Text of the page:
4. InTheory says

    Before we go nuts sending chip-sized spacecraft all over the solar system, lets send a few out to Mars and see how effective they are at acquiring data and sending it back to Earth.

  5. letsleepingdogslie says

    in my heart i have felt the pain of wanting to fly and never die! but in my mind i have been there a thousand times.

  6. The speed of light is approximately 700 million miles per hour. 20% is approximately 140 million mph. It doesn’t seem like we will be doing manned intersteller space travel anytime soon. WARP speed acceleration would squish the human body like a bug hitting a windshield.

    • Orlando says

      Accelerating at 1G, it would take about a year to reach 99% the speed of light. We all experience 1G living on the Earth’s surface. There would be no difference physically

    • R Palmer says

      Also someone had a report recently about a large boundary layer for each galaxy with extremely high temperatures and great breadth. Don’t plan on visiting Andromeda points anytime soon.

    • Thomas W Hill says

      Here are some numbers for you. A spaceship leaving Earth under a constant acceleration of Earth gravity (32 feet per second squared) would require about one year to reach the orbit of Pluto, and would then be traveling at approximately the speed of light.

  7. Jack says

    At this velocity how long would it take to travel to Uranus?

  8. Aldebaran says

    After buying my new car, I was planning to drive to Alpha Centauri by myself, since I’ve never been there, however, before doing so, I checked with my auto insurer, AAA, for additional maps, and such, but, regrettably, I was informed they do not have any facilities there, and as such, they would not would not extend my coverage to that local. Thus, I’ll have to change my itinerary and settle for the Grand Canyon or someplace less distant.

  9. Aldebaran says

    I’ve been there before, and I can tell you, in no uncertain terms, Alpha Centauri is an inhospitable destination for anyone wishing a warm vacation. It’s way too cold for me and the wife. As such, next vacay we’ll just plan on staying in our own Solar System. Plus, my AAA car insurance will not cover us outside our Solar System.

  10. fred houpt says

    Solar Sails and laser beams, to infinity and beyond. Give me a break. This is nonsense that is trotted out by a branch of science that is 1) eager for funding so their jobs can go on and they can retire well; 2) these same are outside of the loop for black-ops that are ultra secret, so much so that Congress is not reported to. Those lads are working on the real propulsion systems to get us out of the solar system. And no, you cannot send a news crew to any of their locations and ask for an interview. That doesn’t mean that evidence is missing. Just harder to isolate.

  11. R Palmer says

    Where are Capt. Kirk, Scotty, and all those guys?

  12. Lilith says

    Don’t forget the aliens will come…

  13. Lilith says

    Don’t forget the aliens will come

  14. Bonnie says

    Are there diamonds there like in Saturn’s rings?

  15. ksi says

    Can you get to the mars? isn’t a priority?

  16. Bonnie says

    Are there diamonds there like in Saturn’s rings?

  17. Robert Erickson says

    The concept of faster space travel is certainly intriguing but as you state, the speed of light is the ultimate finality unless things like wormholes prove to be what we would like them to be. Moving around the universe at a percentage of the speed of light makes interstellar travel very, very long term and difficult. What we ignore is that if it is that difficult for us, it is just as difficult for the “aliens” out there. The distances are immense and until the finality becomes just another speed bump, it is highly unlikely that we will meet an alien anytime soon.

  18. TGS says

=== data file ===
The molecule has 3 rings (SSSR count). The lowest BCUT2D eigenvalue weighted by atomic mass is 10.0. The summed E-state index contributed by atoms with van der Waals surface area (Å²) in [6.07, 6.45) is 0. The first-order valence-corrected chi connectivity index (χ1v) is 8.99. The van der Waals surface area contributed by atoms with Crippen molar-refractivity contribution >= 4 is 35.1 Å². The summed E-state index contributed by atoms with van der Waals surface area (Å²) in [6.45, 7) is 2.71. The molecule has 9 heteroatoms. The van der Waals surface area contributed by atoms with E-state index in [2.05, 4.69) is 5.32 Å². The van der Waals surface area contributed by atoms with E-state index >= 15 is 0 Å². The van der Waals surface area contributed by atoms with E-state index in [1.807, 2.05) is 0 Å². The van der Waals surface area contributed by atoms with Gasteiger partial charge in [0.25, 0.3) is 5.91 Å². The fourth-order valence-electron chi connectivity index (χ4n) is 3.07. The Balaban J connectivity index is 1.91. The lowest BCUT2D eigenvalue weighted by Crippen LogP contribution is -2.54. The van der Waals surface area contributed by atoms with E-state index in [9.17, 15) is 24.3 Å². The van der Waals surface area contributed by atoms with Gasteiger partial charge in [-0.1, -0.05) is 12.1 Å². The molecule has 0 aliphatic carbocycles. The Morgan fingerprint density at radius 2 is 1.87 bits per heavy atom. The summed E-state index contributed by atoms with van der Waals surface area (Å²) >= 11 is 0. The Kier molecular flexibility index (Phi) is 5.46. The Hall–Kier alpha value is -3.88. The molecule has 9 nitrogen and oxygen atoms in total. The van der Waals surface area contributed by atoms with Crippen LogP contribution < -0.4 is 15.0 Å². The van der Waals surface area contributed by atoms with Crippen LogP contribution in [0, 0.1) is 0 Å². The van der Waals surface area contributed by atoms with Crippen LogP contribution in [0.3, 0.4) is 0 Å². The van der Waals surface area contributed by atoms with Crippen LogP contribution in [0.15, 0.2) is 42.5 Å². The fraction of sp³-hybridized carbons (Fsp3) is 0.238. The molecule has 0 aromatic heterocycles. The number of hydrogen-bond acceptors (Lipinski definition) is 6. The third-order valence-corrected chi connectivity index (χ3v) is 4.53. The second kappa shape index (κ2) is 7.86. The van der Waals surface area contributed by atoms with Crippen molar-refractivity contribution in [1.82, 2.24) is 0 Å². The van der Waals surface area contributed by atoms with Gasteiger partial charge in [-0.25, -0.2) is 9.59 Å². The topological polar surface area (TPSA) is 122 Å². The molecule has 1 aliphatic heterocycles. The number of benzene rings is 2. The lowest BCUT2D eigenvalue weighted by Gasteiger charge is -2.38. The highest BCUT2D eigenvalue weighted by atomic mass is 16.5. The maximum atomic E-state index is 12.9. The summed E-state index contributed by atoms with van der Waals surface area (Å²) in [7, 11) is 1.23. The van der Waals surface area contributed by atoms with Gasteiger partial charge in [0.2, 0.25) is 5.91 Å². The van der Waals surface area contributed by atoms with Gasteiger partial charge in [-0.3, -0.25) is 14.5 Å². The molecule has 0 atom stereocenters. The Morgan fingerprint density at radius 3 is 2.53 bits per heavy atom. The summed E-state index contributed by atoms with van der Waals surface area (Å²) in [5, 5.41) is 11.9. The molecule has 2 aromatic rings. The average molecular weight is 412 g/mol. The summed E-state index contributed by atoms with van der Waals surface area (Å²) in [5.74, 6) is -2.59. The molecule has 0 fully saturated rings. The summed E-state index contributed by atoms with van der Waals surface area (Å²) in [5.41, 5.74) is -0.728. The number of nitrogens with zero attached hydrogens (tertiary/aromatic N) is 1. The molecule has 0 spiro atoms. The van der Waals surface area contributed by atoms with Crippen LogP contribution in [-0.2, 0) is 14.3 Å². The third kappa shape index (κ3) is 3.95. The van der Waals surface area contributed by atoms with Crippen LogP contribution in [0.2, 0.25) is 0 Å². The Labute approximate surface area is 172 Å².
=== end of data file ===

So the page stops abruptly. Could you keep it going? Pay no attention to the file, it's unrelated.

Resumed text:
The obvious way to slow the spacecraft down is turn the light sail around and use it as a parachute. The interstellar medium does indeed have enough particles to slow the spacecraft to controllable speeds; likewise the parachute will absorb enough energy for radio transmission power.

    What bothers me is the control system needed to maintain focus on the sail during acceleration and second, can we really build a perfectly reflective light sail.

    Nevertheless a fascinating possibility which I hope there are people available who can make it happen. I would certainly donate to the effort.

  19. James says

    If we cannot come out with far more advance propulsion system and fuel, we will not go far. Also we need to think about what we define about habitual planet. Life will develop and advance according to that particular planet. It is passible aliens doesn’t breath on oxygen and need liquid water, but other air and liquid to survived. It is also possible they need lighter or heavier gravity. Aliens may also develop far more advance communicate technologies than what we develop on Earth.

  20. frackenfester says

    This subject again. I get tired of going through the “accelerate for 388 days at 1G to the speed of light then face the other way decelerate for 388 days back to stop”…. speil…. With the magical drive system that hasn’t been invented yet…. I think you’d only be half way across. You’d have to go 5 or 600 days of 1G acceleration and then 5 0r 600 days of same deceleration. You wouldn’t vaporize or go back in time. They used to think that about breaking the sound barrier too.

  21. awright69 says

    Why not just have a set of orbital solar concentrators focusing the sun’s output ’round the clock, “bugzapping” (as you call it) the little fellas without the atmosphere and rotation of the earth to worry about? And it’s fairly arrogant to claim that Milner and Hawking read your article and said, “Gee, I never thought about any of this until Fraser Cain dreamt it up; I’d better get cracking!”

    • danR2 says

      You want the light finely-tuned to a wavelength that isn’t absorbed by the sail; only lasers can provide that. But it wouldn’t work anyway. Flying through the Local Bubble, there are enough dust grains to destroy even a Whipple shield equipped sail in a matter of hours. At 60,000 km/s, a 1 meter sail would hit dozens of grains of dust per second; most of them only a few molecules in size, but something like one seriously big (100 nanometers) every minute, that would put a healthy sized hole in the forward shield. In one hour it would be in tatters, and in a few months, even the payload would be seriously eroded.

  22. AJMAIL says

    AJ’s rule: If UFO’s are real, then interstellar travel is ridiculously easy (we just havn’t found out how yet). If it’s not easy, then the energy/time needed would be daunting for a type 4 civilization. Especially considering we are just one more unremarkable piece of real estate not worth visiting. It’s just our hubris that we are special when it’s clear we are not the center of the universe or anything else.